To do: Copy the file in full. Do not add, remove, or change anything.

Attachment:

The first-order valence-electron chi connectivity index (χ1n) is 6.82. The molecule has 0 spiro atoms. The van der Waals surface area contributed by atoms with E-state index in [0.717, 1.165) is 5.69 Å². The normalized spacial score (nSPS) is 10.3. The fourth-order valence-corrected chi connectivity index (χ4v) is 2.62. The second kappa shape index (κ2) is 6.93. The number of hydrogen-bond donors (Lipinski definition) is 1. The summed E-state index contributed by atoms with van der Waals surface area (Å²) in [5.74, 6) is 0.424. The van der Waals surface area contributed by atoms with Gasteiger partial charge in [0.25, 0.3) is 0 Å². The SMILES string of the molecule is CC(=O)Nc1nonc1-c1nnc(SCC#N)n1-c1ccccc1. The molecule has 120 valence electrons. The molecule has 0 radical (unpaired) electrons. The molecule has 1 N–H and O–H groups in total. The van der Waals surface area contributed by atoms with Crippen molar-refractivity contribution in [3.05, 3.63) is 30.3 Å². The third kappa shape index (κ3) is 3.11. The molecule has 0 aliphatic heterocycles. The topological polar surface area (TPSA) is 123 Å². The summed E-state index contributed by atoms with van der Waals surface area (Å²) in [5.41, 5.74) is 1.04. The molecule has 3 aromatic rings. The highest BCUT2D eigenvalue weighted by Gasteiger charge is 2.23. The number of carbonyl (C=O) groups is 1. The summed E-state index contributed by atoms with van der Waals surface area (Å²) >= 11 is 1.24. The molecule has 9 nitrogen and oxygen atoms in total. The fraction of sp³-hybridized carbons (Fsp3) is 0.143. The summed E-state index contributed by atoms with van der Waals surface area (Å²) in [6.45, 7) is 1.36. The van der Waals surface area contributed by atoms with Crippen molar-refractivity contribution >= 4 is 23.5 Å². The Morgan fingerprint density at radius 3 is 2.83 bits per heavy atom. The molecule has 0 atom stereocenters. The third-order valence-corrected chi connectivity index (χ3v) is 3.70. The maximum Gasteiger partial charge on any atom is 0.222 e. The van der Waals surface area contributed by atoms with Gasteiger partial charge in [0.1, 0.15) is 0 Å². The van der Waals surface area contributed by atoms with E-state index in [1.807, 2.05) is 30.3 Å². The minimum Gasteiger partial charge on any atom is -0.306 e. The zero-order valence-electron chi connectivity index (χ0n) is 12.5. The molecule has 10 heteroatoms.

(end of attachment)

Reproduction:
The first-order valence-electron chi connectivity index (χ1n) is 6.82. The molecule has 0 spiro atoms. The van der Waals surface area contributed by atoms with E-state index in [0.717, 1.165) is 5.69 Å². The normalized spacial score (nSPS) is 10.3. The fourth-order valence-corrected chi connectivity index (χ4v) is 2.62. The second kappa shape index (κ2) is 6.93. The number of hydrogen-bond donors (Lipinski definition) is 1. The summed E-state index contributed by atoms with van der Waals surface area (Å²) in [5.74, 6) is 0.424. The van der Waals surface area contributed by atoms with Gasteiger partial charge in [0.25, 0.3) is 0 Å². The SMILES string of the molecule is CC(=O)Nc1nonc1-c1nnc(SCC#N)n1-c1ccccc1. The molecule has 120 valence electrons. The molecule has 0 radical (unpaired) electrons. The molecule has 1 N–H and O–H groups in total. The van der Waals surface area contributed by atoms with Crippen molar-refractivity contribution in [3.05, 3.63) is 30.3 Å². The third kappa shape index (κ3) is 3.11. The molecule has 0 aliphatic heterocycles. The topological polar surface area (TPSA) is 123 Å². The summed E-state index contributed by atoms with van der Waals surface area (Å²) in [5.41, 5.74) is 1.04. The molecule has 3 aromatic rings. The highest BCUT2D eigenvalue weighted by Gasteiger charge is 2.23. The number of carbonyl (C=O) groups is 1. The summed E-state index contributed by atoms with van der Waals surface area (Å²) >= 11 is 1.24. The molecule has 9 nitrogen and oxygen atoms in total. The fraction of sp³-hybridized carbons (Fsp3) is 0.143. The summed E-state index contributed by atoms with van der Waals surface area (Å²) in [6.45, 7) is 1.36. The van der Waals surface area contributed by atoms with Crippen molar-refractivity contribution >= 4 is 23.5 Å². The Morgan fingerprint density at radius 3 is 2.83 bits per heavy atom. The molecule has 0 atom stereocenters. The third-order valence-corrected chi connectivity index (χ3v) is 3.70. The maximum Gasteiger partial charge on any atom is 0.222 e. The van der Waals surface area contributed by atoms with Gasteiger partial charge in [0.1, 0.15) is 0 Å². The van der Waals surface area contributed by atoms with E-state index in [1.807, 2.05) is 30.3 Å². The minimum Gasteiger partial charge on any atom is -0.306 e. The zero-order valence-electron chi connectivity index (χ0n) is 12.5. The molecule has 10 heteroatoms.